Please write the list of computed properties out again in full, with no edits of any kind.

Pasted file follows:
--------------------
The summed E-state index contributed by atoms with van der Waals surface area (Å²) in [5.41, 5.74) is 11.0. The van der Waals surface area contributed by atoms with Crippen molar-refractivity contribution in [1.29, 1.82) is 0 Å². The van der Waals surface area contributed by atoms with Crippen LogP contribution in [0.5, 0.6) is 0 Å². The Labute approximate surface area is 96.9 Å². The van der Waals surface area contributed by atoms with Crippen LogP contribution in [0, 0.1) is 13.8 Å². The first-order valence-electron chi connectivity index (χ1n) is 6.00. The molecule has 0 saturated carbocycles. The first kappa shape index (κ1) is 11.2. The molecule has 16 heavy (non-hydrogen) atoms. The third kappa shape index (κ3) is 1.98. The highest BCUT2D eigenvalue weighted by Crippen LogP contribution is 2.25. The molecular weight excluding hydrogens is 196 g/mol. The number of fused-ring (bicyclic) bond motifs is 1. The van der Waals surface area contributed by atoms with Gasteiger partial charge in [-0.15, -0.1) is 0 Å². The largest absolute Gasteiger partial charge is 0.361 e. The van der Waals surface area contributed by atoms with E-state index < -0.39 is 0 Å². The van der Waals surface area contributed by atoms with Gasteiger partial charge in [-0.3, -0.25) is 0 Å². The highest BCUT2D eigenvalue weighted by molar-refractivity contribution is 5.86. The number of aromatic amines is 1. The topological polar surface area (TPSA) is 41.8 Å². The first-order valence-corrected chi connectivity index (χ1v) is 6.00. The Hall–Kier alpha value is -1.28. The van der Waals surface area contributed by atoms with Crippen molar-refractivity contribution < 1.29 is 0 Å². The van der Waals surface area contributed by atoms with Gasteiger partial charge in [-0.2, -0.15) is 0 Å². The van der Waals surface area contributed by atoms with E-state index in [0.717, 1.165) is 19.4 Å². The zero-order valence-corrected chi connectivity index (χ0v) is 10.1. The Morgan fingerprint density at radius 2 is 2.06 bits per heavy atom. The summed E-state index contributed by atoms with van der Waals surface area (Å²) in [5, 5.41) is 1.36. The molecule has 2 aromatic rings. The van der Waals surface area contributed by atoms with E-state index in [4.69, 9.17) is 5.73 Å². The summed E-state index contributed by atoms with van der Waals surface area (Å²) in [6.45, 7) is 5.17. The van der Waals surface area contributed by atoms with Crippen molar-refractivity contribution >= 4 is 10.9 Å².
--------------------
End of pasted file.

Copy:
The summed E-state index contributed by atoms with van der Waals surface area (Å²) in [5.41, 5.74) is 11.0. The van der Waals surface area contributed by atoms with Crippen molar-refractivity contribution in [1.29, 1.82) is 0 Å². The van der Waals surface area contributed by atoms with Crippen LogP contribution in [0.5, 0.6) is 0 Å². The Labute approximate surface area is 96.9 Å². The van der Waals surface area contributed by atoms with Crippen LogP contribution in [0, 0.1) is 13.8 Å². The first-order valence-electron chi connectivity index (χ1n) is 6.00. The molecule has 0 saturated carbocycles. The first kappa shape index (κ1) is 11.2. The molecule has 16 heavy (non-hydrogen) atoms. The third kappa shape index (κ3) is 1.98. The highest BCUT2D eigenvalue weighted by Crippen LogP contribution is 2.25. The molecular weight excluding hydrogens is 196 g/mol. The number of fused-ring (bicyclic) bond motifs is 1. The van der Waals surface area contributed by atoms with Gasteiger partial charge in [-0.15, -0.1) is 0 Å². The largest absolute Gasteiger partial charge is 0.361 e. The van der Waals surface area contributed by atoms with E-state index < -0.39 is 0 Å². The van der Waals surface area contributed by atoms with Gasteiger partial charge in [-0.3, -0.25) is 0 Å². The highest BCUT2D eigenvalue weighted by molar-refractivity contribution is 5.86. The number of aromatic amines is 1. The topological polar surface area (TPSA) is 41.8 Å². The first-order valence-corrected chi connectivity index (χ1v) is 6.00. The Hall–Kier alpha value is -1.28. The van der Waals surface area contributed by atoms with Crippen molar-refractivity contribution < 1.29 is 0 Å². The van der Waals surface area contributed by atoms with Gasteiger partial charge in [-0.2, -0.15) is 0 Å². The van der Waals surface area contributed by atoms with E-state index in [0.717, 1.165) is 19.4 Å². The zero-order valence-corrected chi connectivity index (χ0v) is 10.1. The Morgan fingerprint density at radius 2 is 2.06 bits per heavy atom. The summed E-state index contributed by atoms with van der Waals surface area (Å²) in [5, 5.41) is 1.36. The molecule has 2 aromatic rings. The van der Waals surface area contributed by atoms with E-state index in [4.69, 9.17) is 5.73 Å². The summed E-state index contributed by atoms with van der Waals surface area (Å²) in [6.45, 7) is 5.17. The van der Waals surface area contributed by atoms with Crippen molar-refractivity contribution >= 4 is 10.9 Å².